· Set Up Career Development and Training Programmes: Currently the majority of chefs will either go to a culinary college or join a restaurant as an apprentice and work their way up. Their progression is dependent on three components: 1. Their technical ability, 2. The length of period they have been in their current position and 3. Opportunities within the kitchen as and when they arise. Unfortunately there are many cases in which this system results in good chefs being promoted into bad managers. It’s somewhat ironic that the skills that make a particular employees stand out and thus get promoted for, are often the skills that hinder them when they get promoted to management positions. Rising through the ranks in a kitchen is more of a sporadic, natural occurrence as opposed to a planned move in which the chef is coached and trained to develop management skills (ie; team building, delegation, planning, HR utilisation etc) in order to take up a senior position successfully. Establishing career and training plans for your staff will improve staff retention and ensure that your employees are effectively placed in their positions. In doing so you retain the knowledge and talent which you have invested in, the longer these team members stay with you, the greater your return on that investment.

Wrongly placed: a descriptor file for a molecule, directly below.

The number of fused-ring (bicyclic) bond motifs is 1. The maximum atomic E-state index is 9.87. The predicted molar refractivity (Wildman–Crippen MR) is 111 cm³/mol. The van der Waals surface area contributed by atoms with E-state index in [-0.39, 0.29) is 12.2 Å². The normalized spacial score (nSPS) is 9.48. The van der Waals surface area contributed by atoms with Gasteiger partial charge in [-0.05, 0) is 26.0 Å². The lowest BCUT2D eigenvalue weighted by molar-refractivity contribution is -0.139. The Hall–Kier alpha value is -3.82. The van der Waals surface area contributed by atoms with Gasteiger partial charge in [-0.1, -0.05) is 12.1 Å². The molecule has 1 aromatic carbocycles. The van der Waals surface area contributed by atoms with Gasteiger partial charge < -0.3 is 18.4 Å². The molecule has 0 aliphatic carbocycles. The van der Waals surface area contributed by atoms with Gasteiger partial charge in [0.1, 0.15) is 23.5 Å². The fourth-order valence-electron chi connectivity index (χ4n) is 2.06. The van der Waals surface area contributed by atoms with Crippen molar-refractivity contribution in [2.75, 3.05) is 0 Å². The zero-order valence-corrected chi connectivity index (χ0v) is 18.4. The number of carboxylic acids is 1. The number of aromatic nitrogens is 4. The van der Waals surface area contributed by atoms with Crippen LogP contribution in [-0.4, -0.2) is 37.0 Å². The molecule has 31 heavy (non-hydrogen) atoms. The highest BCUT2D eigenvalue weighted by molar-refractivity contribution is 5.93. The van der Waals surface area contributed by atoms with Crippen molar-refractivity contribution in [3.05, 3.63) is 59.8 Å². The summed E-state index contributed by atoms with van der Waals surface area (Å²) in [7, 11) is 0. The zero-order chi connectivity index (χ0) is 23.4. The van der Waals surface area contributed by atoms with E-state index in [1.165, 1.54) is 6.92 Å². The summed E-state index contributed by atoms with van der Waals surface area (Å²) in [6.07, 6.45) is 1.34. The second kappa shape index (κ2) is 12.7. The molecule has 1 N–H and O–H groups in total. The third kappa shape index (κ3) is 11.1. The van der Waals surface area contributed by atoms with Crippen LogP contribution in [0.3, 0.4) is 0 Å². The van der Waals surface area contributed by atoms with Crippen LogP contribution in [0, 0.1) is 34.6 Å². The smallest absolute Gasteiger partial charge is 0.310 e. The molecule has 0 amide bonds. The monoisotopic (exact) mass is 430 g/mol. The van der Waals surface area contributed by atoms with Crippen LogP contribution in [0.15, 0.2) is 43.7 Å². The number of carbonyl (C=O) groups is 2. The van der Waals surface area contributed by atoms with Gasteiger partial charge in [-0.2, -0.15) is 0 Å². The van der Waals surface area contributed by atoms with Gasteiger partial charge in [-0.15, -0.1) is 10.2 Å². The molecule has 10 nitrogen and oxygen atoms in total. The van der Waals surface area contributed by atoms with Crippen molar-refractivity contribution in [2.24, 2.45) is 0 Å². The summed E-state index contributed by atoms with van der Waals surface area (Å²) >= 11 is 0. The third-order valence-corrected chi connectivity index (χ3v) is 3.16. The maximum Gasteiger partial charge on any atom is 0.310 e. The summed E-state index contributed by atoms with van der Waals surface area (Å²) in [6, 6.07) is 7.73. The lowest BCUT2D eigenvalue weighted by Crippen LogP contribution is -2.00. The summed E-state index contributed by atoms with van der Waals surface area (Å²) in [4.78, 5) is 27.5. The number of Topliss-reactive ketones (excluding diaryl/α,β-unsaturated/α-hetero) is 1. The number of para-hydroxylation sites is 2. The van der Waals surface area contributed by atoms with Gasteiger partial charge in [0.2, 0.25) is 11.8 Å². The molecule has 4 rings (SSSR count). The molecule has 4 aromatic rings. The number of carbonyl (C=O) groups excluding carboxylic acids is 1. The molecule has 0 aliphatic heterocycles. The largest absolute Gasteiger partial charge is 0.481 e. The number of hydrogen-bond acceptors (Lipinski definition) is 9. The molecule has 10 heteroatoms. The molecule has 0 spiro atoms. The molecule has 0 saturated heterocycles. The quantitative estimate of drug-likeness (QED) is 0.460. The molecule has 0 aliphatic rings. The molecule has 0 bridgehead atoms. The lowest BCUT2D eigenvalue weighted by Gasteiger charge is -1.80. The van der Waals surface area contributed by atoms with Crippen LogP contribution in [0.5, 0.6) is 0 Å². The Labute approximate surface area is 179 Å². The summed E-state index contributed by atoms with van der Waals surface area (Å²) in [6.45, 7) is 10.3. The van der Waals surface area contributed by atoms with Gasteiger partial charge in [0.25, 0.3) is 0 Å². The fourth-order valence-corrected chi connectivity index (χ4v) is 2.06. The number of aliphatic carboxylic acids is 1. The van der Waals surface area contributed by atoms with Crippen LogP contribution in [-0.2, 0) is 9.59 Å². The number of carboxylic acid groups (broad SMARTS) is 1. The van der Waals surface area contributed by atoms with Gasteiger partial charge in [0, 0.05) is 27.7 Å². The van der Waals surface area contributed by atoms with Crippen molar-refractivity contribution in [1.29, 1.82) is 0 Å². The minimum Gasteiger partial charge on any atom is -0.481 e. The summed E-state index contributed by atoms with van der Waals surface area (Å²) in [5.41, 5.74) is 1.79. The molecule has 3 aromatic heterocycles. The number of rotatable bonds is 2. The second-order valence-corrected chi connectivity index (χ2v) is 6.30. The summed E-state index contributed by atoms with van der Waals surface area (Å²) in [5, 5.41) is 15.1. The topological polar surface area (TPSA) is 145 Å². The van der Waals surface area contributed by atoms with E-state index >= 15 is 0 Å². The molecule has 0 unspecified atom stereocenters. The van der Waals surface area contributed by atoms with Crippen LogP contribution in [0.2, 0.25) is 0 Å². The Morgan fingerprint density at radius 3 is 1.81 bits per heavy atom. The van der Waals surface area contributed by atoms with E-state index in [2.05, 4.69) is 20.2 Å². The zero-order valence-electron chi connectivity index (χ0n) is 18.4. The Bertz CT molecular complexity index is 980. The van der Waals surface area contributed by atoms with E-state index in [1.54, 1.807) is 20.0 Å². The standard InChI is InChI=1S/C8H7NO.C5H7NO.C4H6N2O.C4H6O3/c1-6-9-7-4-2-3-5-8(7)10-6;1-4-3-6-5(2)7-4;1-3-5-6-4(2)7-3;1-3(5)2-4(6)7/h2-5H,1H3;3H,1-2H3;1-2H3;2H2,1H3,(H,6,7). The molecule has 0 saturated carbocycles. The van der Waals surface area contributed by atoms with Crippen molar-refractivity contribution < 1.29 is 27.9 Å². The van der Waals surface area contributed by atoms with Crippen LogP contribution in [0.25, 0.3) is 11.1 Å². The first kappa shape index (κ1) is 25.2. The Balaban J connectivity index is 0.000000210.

In today’s kitchen we are far away from an idealistic silicon valley ‘utopian’ work environment and this may not even be a feasible goal for this industry however that is no reason to stick with the status quo. These are just a few easy to implement ideas to spur on an evolution within the kitchen rather than a revolution and to improve the kitchen from all perspectives. As with all businesses, restaurants will benefit from having better trained, more focused and satisfied employees.
Just like the icing on the cake – it’s a top down process! The key to the success of these ideas will always lie with the Management Team. The motivation for success and development must come from the head chef/ restaurant manager and trickle down to all team members. As a chef de partie, you are a supervisor, as a sous chef you are a manager, as a head chef you must be a leader.